Around this time last year, I watched SHANGHAI EXPRESS, which I had never seen before. Like pretty much everyone who ever laid eyes on Marlene Dietrich, I thought to myself: “That woman sure does have some cheekbones on her.”

Sternberg knew exactly what he was doing when he lit her face:

After the movie ended, I of course realized I’d fallen in love with her. I knew she was from Berlin, so I decided to look up where she was born and where they had ultimately committed her to the deep. There in the dark, I was surprised to find out that not only had she been born in a house in the same neighborhood where I lived, but she was also buried nearby. And so with nothing else to do with my life, I decided I would wake up the next day and pay her a visit.

This was in late April, and the weather had just gotten real nice, almost summer-like. After I’d painted myself with sunscreen, I went down to the street and pointed my body in the direction of Städtischer Friedhof III cemetery and got to walking. Most of the 40-minute walk there was familiar to me since it constituted the area where I spent most of my time. However, the area around her cemetery was especially beautiful . . . it was quiet and forested and felt like a secret place. I walked through the gate and was inside the place. There were a handful of people there, mostly older people who were tending to the graves of their loved ones. In Germany, family members regularly visit cemeteries and take care of the plots there. Or anyway, that’s my perception of it. They even have their own watering cans there, which I had seen my first winter in Berlin:

Back in April 2023, in the Here and Now, I knew right away that I was the only person there to see Marlene Dietrich, and so did everyone else in the cemetery. Well, I thought, I have good intentions, so what difference does it make? I’d read she was buried in “Section 34”, but I took my time finding it. I walked down the little paths and read the names on the graves. It looked like a pretty nice place to be dead:

And then finally, there it was: the eternal resting place of movie legend Marlene Dietrich. I just happened to walk up on it:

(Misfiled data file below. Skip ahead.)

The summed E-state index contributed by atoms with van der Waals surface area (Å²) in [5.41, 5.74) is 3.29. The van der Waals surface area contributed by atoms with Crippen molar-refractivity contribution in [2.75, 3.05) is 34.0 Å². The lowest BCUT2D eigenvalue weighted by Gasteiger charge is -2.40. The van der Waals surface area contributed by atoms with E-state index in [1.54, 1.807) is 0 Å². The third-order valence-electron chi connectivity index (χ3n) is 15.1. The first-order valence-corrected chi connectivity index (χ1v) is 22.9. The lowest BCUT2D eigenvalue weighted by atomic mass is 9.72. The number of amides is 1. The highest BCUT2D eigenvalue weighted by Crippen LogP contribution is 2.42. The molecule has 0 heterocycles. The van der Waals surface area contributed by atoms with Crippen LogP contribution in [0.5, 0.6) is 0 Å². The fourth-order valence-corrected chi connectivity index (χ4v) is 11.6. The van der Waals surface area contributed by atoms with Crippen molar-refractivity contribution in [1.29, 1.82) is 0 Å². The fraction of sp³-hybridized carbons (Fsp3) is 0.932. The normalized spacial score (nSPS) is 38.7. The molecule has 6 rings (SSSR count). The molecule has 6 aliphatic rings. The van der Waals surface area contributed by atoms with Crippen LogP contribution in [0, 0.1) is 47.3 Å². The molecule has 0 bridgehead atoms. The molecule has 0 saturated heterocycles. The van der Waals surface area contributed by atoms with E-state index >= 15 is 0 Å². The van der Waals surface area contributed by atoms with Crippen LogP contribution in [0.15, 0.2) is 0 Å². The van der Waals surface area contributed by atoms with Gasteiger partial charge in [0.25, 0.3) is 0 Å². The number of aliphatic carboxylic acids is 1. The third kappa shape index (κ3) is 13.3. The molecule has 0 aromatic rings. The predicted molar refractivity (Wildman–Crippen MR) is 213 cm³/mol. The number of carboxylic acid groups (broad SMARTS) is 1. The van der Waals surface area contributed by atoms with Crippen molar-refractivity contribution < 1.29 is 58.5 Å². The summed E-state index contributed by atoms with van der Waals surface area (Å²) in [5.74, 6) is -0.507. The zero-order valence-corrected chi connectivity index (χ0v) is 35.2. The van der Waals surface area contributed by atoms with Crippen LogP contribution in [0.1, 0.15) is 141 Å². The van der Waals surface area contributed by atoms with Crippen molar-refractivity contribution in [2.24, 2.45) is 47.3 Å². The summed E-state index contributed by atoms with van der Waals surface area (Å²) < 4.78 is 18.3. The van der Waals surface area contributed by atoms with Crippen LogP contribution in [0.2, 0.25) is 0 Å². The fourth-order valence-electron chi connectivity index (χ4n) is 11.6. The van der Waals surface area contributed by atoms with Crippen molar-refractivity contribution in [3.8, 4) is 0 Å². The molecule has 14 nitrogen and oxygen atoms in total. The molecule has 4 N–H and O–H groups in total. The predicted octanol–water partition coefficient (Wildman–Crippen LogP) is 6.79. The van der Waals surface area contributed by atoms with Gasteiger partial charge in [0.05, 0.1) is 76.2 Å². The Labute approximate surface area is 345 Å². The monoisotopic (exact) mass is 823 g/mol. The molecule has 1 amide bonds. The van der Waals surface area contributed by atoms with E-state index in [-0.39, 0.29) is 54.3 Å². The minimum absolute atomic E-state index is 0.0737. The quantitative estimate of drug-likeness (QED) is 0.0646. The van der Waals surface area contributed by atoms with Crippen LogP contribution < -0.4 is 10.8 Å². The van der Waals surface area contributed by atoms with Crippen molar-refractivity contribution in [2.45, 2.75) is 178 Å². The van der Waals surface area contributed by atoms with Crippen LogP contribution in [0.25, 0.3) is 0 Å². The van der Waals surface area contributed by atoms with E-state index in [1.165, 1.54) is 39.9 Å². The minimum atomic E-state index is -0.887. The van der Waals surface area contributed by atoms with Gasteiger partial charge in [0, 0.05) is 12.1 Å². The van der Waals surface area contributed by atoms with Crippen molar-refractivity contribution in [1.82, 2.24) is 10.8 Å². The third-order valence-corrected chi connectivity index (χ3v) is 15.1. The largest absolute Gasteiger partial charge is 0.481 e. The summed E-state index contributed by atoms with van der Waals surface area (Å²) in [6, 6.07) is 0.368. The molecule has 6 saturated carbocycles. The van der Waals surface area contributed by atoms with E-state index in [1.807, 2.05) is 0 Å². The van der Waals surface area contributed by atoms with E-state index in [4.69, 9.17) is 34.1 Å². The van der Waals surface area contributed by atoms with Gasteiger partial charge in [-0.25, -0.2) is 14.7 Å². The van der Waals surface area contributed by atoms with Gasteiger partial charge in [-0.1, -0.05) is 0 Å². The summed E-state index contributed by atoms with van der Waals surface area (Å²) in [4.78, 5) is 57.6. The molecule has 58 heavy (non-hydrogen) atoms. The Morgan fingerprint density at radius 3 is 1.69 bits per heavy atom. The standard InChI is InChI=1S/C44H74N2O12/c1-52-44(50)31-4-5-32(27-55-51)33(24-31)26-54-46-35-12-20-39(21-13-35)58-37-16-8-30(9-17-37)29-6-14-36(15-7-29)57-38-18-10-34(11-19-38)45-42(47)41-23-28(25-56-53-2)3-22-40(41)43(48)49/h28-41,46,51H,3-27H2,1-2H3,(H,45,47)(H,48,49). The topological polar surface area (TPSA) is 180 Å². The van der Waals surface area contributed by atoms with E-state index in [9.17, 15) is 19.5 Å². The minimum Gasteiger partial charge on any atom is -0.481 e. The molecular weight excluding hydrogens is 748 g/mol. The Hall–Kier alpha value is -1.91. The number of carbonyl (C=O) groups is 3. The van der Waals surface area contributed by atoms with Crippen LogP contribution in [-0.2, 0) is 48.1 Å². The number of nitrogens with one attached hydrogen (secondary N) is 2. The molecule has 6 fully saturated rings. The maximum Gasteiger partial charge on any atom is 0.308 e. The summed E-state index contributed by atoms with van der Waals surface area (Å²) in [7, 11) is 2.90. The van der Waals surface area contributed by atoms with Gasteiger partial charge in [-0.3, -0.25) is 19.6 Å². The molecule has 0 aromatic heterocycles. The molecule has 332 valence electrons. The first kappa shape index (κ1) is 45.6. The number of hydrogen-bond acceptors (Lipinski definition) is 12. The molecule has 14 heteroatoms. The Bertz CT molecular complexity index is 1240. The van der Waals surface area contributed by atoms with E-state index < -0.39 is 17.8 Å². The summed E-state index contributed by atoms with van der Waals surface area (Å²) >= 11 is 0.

On my walk there, I’d searched everywhere for flowers, but could find none that felt OK to take. And being that it was Sunday, all the stores were closed . . . so I placed a little grape hyacinth upon her grave, which you can see in the bottom left corner of the first picture. I stood there for a while at the foot of her tombstone, which says “Here I stand at the marks of my days.”

An old woman approached me from the left and went to work watering the flowers on the grave next to Marlene’s, which belonged to a woman named Hannelore. I wondered who the woman had been, who had only died a few years ago in 2020, and who must have known for 30 years that she was going to be buried next to one of the greatest actresses of all time. I guess in death we really are equal.

I did one more lap around the cemetery and then departed from a side gate. Rather than retrace my steps, I walked home a different way so that I would walk past the building where Marlene had been born, which is Leberstraße 65 in Schöneberg:

Her plaque says she’s one of the few German actresses who achieved international fame. And despite offers from the Nazi regime, she emigrated to the United States and became an American citizen. In 2002, the city of Berlin posthumously awarded her honorary citizenship. “Thank God I am a Berliner.”